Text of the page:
Stop in anytime for a second look! 20–wisconsin HOLSTEIN news/April 2017

Wisconsin’s Production Top 10s 3x Milk 1. Ever-Green-View My Gold-ET 2. Ever-Green-View Latisha-TW 3. Ever-Green-View Angora-ET 4. Ever-Green-View Le Plume-ET 5. Broeks Ann-ET 6. Ever-Green-View Locket-ET 7. Ever-Green-View Hiatus 8. Selz-Pralle Aftershock 3918 9. Ever-Green-View Le Vegie-ET 10. Broeks Annie

EX-93 EX-92 EX-92 VG-87 EX-92 EX-91 VG-87 VG-86 EX-90 EX-91

4-03 365 77,480 2.6 1992 2.7 2055 6-03 365 72,030 3.5 2513 2.7 1940 4-09 365 68,320 4.0 2704 3.0 2081 6-00 365 66,560 3.1 2042 2.9 1940 3-10 365 65,390 3.7 2449 2.9 1887 3-06 365 64,990 4.0 2615 2.8 1801 3-06 365 58,930 3.8 2264 3.0 1778 4-07 365 58,790 3.8 2246 2.9 1724 8-02 365 58,580 3.3 1929 2.8 1656 7-05 365 55,930 4.2 2367 3.1 1750

Thomas J. Kestell Thomas J. Kestell Thomas J. Kestell Thomas J. Kestell Thomas J. Kestell Thomas J. Kestell Thomas J. Kestell Selz-Pralle Dairy Thomas J. Kestell Thomas J. Kestell

Waldo Waldo Waldo Waldo Waldo Waldo Waldo Humbird Waldo Waldo

EX-90 EX-92 EX-91 EX-92 EX-92 GP-83 EX-91 VG-87 EX-90 EX-91

5-02 365 55,240 5.3 2907 3.4 1887 4-09 365 68,320 4.0 2704 3.0 2081 3-06 365 64,990 4.0 2615 2.8 1801 6-03 365 72,030 3.5 2513 2.7 1940 3-10 365 65,390 3.7 2449 2.9 1887 6-09 365 47,260 5.1 2433 3.1 1479 7-05 365 55,930 4.2 2367 3.1 1750 3-05 365 55,370 4.3 2359 3.0 1658 6-09 365 54,880 4.2 2303 3.0 1642 5-10 365 51,690 4.4 2291 3.0 1562

Thomas J. Kestell Thomas J. Kestell Thomas J. Kestell Thomas J. Kestell Thomas J. Kestell Dennis & Cynthia Begert Thomas J. Kestell Thomas J. Kestell Thomas J. Kestell Dennis & Cynthia Begert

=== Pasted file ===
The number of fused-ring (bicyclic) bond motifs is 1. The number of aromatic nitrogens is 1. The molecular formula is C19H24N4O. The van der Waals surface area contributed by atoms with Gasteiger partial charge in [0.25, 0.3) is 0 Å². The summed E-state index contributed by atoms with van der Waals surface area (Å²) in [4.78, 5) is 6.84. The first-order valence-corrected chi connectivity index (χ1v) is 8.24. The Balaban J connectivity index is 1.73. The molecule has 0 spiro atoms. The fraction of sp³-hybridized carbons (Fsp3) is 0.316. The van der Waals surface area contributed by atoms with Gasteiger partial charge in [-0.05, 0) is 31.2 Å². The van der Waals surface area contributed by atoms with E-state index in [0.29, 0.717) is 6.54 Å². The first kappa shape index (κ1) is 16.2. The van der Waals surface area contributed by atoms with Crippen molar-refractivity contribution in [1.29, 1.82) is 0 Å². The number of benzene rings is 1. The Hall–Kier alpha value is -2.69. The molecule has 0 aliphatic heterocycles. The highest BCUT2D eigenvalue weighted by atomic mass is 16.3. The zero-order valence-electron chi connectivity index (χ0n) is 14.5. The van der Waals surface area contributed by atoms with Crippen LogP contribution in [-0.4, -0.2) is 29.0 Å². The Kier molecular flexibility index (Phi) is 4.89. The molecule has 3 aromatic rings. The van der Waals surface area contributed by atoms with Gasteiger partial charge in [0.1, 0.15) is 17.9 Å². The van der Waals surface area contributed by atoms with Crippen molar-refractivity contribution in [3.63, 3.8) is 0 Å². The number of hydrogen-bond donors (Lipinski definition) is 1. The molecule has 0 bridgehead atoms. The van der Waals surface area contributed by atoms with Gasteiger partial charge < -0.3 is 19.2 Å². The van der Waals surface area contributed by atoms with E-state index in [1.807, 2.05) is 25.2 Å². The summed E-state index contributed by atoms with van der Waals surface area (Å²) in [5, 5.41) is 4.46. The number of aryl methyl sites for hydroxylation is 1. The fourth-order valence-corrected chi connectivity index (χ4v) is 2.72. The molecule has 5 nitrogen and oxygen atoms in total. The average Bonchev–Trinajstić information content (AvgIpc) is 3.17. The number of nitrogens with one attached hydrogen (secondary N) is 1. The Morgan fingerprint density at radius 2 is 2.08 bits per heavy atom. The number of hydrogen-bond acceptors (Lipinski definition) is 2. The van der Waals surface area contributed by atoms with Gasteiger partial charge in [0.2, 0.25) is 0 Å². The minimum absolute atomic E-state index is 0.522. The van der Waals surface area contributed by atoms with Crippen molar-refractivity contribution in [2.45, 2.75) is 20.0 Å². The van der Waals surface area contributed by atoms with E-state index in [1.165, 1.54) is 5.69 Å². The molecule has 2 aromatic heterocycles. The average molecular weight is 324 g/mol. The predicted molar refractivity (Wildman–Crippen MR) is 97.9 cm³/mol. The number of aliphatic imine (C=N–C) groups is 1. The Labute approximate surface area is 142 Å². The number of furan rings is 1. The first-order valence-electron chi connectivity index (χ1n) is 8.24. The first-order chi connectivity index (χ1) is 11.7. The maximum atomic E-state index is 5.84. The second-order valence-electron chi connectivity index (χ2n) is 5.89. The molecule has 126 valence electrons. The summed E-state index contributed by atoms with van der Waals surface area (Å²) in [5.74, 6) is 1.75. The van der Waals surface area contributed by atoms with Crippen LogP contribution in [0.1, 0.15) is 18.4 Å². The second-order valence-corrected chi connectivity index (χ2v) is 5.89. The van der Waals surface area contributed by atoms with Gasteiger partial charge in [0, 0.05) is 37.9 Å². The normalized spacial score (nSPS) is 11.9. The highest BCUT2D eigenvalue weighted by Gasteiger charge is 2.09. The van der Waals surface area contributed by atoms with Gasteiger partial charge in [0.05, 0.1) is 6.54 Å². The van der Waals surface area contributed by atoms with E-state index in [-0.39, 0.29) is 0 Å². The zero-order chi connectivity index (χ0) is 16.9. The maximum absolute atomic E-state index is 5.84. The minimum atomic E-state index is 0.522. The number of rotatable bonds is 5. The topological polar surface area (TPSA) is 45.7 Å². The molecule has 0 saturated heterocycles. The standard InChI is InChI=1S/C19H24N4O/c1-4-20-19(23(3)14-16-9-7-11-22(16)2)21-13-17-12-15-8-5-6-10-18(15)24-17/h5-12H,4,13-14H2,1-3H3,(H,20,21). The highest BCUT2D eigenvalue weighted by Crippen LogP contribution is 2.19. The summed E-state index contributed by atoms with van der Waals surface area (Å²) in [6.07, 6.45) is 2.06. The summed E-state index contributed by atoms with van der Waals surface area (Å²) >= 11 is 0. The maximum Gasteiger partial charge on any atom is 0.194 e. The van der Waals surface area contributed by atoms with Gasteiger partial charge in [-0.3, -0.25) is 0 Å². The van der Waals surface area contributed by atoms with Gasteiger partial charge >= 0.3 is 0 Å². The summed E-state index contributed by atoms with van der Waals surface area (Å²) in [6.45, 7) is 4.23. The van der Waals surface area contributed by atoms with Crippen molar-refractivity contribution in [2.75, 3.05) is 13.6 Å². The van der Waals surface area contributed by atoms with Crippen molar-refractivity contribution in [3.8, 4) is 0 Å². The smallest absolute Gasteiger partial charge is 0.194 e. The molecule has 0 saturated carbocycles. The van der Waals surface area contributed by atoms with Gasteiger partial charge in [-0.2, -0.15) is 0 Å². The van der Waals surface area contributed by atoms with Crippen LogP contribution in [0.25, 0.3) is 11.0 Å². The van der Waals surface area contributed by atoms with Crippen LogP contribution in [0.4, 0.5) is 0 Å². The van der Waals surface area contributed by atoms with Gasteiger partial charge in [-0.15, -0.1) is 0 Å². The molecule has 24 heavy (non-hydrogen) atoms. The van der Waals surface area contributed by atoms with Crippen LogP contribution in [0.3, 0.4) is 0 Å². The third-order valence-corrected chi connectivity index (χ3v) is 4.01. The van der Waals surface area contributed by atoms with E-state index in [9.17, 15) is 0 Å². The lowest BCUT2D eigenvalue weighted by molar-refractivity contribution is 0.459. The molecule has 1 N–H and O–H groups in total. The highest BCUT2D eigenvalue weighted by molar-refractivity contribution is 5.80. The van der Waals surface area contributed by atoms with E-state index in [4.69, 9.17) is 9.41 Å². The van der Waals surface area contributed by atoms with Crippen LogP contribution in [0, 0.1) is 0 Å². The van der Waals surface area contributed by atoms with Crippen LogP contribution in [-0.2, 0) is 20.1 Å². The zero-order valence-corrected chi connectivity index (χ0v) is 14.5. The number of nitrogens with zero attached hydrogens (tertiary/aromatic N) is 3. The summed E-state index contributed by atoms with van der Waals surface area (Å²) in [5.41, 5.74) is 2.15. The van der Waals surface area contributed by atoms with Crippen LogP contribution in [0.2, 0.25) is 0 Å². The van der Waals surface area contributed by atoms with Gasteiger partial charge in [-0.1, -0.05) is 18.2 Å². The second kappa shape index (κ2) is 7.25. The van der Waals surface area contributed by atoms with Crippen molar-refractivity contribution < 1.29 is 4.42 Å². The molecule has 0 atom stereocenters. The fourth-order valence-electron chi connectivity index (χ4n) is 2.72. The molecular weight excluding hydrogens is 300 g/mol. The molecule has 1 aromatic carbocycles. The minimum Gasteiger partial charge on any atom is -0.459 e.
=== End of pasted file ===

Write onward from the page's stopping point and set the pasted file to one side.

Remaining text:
Waldo Waldo Waldo Waldo Waldo Neillsville Waldo Waldo Waldo Neillsville

EX-92 EX-93 EX-92 VG-87 EX-92 EX-90 EX-91 VG-87 EX-91 VG-86

4-09 365 68,320 4.0 2704 3.0 2081 4-03 365 77,480 2.6 1992 2.7 2055 6-03 365 72,030 3.5 2513 2.7 1940 6-00 365 66,560 3.1 2042 2.9 1940 3-10 365 65,390 3.7 2449 2.9 1887 5-02 365 55,240 5.3 2907 3.4 1887 3-06 365 64,990 4.0 2615 2.8 1801 3-06 365 58,930 3.8 2264 3.0 1778 7-05 365 55,930 4.2 2367 3.1 1750 4-07 365 58,790 3.8 2246 2.9 1724

Thomas J. Kestell Thomas J. Kestell Thomas J. Kestell Thomas J. Kestell Thomas J. Kestell Thomas J. Kestell Thomas J. Kestell Thomas J. Kestell Thomas J. Kestell Selz-Pralle Dairy

Waldo Waldo Waldo Waldo Waldo Waldo Waldo Waldo Waldo Humbird

Fat 1. Ever-Green-View Etax-ET 2. Ever-Green-View Angora-ET 3. Ever-Green-View Locket-ET 4. Ever-Green-View Latisha-TW 5. Broeks Ann-ET 6. Echowood Laurin Amy 7. Broeks Annie 8. Ever-Green-View Locivar 9. Ever-Green-View Etily-ET 10. Pine-Tree Moscow Sharla-ET

Protein 1. Ever-Green-View Angora-ET 2. Ever-Green-View My Gold-ET 3. Ever-Green-View Latisha-TW 4. Ever-Green-View Le Plume-ET 5. Broeks Ann-ET 6. Ever-Green-View Etax-ET 7. Ever-Green-View Locket-ET 8. Ever-Green-View Hiatus 9. Broeks Annie 10. Selz-Pralle Aftershock 3918

Rickert Bros. LLC Home of Rickland Holsteins

Jim & Kelly, Greg & Laura, Andrew & Shannon, Don & Lila Rickert Eldorado, WI 54932 • 920-960-9640 RHA: 1037 cows 31,221 3.9 1220 3.0 943 22 Year Progressive Genetics Herd

Dwight & Shelly Mayer 4965 county Rd. E, Slinger, WI

REGISTERED HOLSTEINS & BROWN SWISS Breeding age bulls, heifers, calves and young cows available - we sell only from our best lines. call Dwight’s cell: 262-224-6838 wisconsin HOLSTEIN news/April 2017-21

Wisconsin’s Leading Production Ladies By Ashley Yager

Ever-Green-View My Gold-ET Ever-Green-View Farms, Waldo New National Production Leader 1st Wisconsin Milk – 3x